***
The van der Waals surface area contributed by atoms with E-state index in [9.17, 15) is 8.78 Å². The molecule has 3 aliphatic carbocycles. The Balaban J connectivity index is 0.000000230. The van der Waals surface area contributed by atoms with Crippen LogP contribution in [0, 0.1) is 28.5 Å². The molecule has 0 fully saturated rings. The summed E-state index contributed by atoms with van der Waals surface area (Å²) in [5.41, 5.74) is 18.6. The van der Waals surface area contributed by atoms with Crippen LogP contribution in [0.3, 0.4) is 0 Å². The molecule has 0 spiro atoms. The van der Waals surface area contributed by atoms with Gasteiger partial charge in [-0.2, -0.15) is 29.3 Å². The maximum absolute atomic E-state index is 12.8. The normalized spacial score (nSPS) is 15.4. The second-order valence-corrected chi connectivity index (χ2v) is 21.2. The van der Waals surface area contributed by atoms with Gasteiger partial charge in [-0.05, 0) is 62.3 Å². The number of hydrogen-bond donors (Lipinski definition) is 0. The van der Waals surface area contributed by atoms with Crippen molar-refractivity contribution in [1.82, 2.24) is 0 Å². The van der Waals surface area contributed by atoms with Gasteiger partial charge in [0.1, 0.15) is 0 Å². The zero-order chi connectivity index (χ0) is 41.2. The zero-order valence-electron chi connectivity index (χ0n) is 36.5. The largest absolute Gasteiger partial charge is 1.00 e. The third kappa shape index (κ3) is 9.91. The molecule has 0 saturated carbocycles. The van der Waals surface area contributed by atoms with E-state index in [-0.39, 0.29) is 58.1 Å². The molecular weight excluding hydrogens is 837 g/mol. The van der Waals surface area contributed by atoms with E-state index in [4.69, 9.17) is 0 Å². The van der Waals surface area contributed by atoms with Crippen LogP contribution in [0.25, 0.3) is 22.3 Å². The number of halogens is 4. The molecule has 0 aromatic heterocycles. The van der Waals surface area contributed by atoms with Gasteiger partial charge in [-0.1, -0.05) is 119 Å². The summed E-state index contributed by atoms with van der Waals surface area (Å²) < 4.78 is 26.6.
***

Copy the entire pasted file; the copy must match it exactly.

The van der Waals surface area contributed by atoms with E-state index in [9.17, 15) is 8.78 Å². The molecule has 3 aliphatic carbocycles. The Balaban J connectivity index is 0.000000230. The van der Waals surface area contributed by atoms with Crippen LogP contribution in [0, 0.1) is 28.5 Å². The molecule has 0 fully saturated rings. The summed E-state index contributed by atoms with van der Waals surface area (Å²) in [5.41, 5.74) is 18.6. The van der Waals surface area contributed by atoms with Crippen LogP contribution in [0.3, 0.4) is 0 Å². The molecule has 0 spiro atoms. The van der Waals surface area contributed by atoms with Gasteiger partial charge in [-0.2, -0.15) is 29.3 Å². The maximum absolute atomic E-state index is 12.8. The normalized spacial score (nSPS) is 15.4. The second-order valence-corrected chi connectivity index (χ2v) is 21.2. The van der Waals surface area contributed by atoms with Gasteiger partial charge in [-0.05, 0) is 62.3 Å². The number of hydrogen-bond donors (Lipinski definition) is 0. The van der Waals surface area contributed by atoms with Crippen molar-refractivity contribution in [1.82, 2.24) is 0 Å². The van der Waals surface area contributed by atoms with Gasteiger partial charge in [0.1, 0.15) is 0 Å². The zero-order chi connectivity index (χ0) is 41.2. The zero-order valence-electron chi connectivity index (χ0n) is 36.5. The largest absolute Gasteiger partial charge is 1.00 e. The third kappa shape index (κ3) is 9.91. The molecule has 0 saturated carbocycles. The van der Waals surface area contributed by atoms with E-state index in [-0.39, 0.29) is 58.1 Å². The molecular weight excluding hydrogens is 837 g/mol. The van der Waals surface area contributed by atoms with E-state index in [4.69, 9.17) is 0 Å². The van der Waals surface area contributed by atoms with Crippen LogP contribution in [0.25, 0.3) is 22.3 Å². The number of halogens is 4. The molecule has 0 aromatic heterocycles. The van der Waals surface area contributed by atoms with Gasteiger partial charge in [-0.1, -0.05) is 119 Å². The summed E-state index contributed by atoms with van der Waals surface area (Å²) < 4.78 is 26.6.